Create a situation, throw characters at it, give them some minor obstacles that they easily overcome, introduce as many reader suggestions as possible, and end on a happy note after a little bit of conflict. How often have we seen this formula in recent Xanth novels? In some cases, the stories are still entertaining. They may lack a compelling plot or character depth and development, and they may include far too many puns, but something about them still appeals. For me, this volume lacks that appealing 'something.'
The book reminded me of Umlaut himself--an emulation. The story and characters were `there,' but lacked substance. The writing was amusing in spots and Umlaut was endearing in his klutzy, dim way, but that's about it. The idea of the protagonist traveling far and wide to make deliveries to characters new and familiar has been done before in Roc and a Hard Place, and the two books even share similar types of ending, where a character faces an unpleasant outcome. The numerous characters we meet serve no real purpose, but seem to be excuses to include as many reader suggestions as possible. Metria's situation lacks conviction. We are told that Ted is threatened, but see him safely at home. It's not as though he is being held hostage. Metria supposedly will do anything to save her son, but her methods to prevent delivery of the letters do not show increasing desperation as the story continues. She tries the same ploy multiple times even though it always fails, and never enlists the help of Mentia and Woe Betide. The Demon wager that sets up this story is baffling. I thought Demon Xanth had come to care for the inhabitants of his realm, so why would he risk them? Why allow an emulation of Jupiter's to figure in this wager when he has nothing to lose--it's Xanth's province that's at stake? At the end, Xanth appears reluctant to let Umlaut exist for real. Every condition for his survival is a choice between himself and others. It just makes no sense.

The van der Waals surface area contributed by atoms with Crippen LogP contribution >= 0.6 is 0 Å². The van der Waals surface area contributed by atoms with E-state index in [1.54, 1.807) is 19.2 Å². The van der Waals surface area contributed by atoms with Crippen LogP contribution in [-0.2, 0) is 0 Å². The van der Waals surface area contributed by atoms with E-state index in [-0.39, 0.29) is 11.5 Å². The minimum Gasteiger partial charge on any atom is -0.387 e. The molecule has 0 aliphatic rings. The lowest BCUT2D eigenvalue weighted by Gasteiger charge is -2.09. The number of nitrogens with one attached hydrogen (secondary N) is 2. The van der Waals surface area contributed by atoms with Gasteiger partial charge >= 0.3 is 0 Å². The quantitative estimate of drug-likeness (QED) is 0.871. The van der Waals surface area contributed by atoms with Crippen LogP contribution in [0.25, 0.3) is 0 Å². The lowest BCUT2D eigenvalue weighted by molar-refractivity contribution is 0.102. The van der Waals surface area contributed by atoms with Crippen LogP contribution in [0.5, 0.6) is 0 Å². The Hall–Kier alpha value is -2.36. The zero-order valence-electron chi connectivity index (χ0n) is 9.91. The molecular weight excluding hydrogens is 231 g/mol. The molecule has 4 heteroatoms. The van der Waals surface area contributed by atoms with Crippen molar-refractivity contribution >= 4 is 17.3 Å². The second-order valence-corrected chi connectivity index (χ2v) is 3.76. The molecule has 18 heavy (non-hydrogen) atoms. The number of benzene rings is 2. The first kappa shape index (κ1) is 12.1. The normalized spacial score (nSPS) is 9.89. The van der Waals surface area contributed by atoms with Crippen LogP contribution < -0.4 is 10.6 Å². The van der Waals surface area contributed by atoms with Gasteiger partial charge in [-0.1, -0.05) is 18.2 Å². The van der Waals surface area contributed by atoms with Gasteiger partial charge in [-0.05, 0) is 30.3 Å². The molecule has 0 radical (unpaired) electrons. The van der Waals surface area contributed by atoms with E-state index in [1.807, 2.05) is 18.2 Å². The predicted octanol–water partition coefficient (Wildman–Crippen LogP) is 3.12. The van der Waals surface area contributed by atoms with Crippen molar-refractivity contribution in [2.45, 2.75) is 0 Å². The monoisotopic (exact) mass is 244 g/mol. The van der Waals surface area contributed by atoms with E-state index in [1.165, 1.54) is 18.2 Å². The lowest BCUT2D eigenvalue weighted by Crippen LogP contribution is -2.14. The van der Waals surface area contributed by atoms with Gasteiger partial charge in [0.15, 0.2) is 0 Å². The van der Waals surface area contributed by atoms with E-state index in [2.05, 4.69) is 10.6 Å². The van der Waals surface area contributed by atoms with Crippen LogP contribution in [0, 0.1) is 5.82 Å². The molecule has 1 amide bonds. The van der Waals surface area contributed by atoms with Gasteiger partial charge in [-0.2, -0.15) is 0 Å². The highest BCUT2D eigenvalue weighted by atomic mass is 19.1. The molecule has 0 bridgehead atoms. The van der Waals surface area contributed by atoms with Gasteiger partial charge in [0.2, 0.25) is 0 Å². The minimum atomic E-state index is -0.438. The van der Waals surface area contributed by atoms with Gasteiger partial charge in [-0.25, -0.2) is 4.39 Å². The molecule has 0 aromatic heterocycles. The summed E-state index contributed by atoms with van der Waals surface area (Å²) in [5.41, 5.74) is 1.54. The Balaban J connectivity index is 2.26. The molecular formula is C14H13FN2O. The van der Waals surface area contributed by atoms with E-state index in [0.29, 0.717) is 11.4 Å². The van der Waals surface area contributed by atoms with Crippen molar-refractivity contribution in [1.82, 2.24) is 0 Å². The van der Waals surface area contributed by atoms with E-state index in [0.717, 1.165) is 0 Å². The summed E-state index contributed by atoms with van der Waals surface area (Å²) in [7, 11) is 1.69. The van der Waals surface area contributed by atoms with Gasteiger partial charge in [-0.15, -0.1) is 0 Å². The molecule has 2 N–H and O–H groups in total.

While I enjoy this series overall, I would rather the author produce a quality story every so often than a mediocre one churned out every year.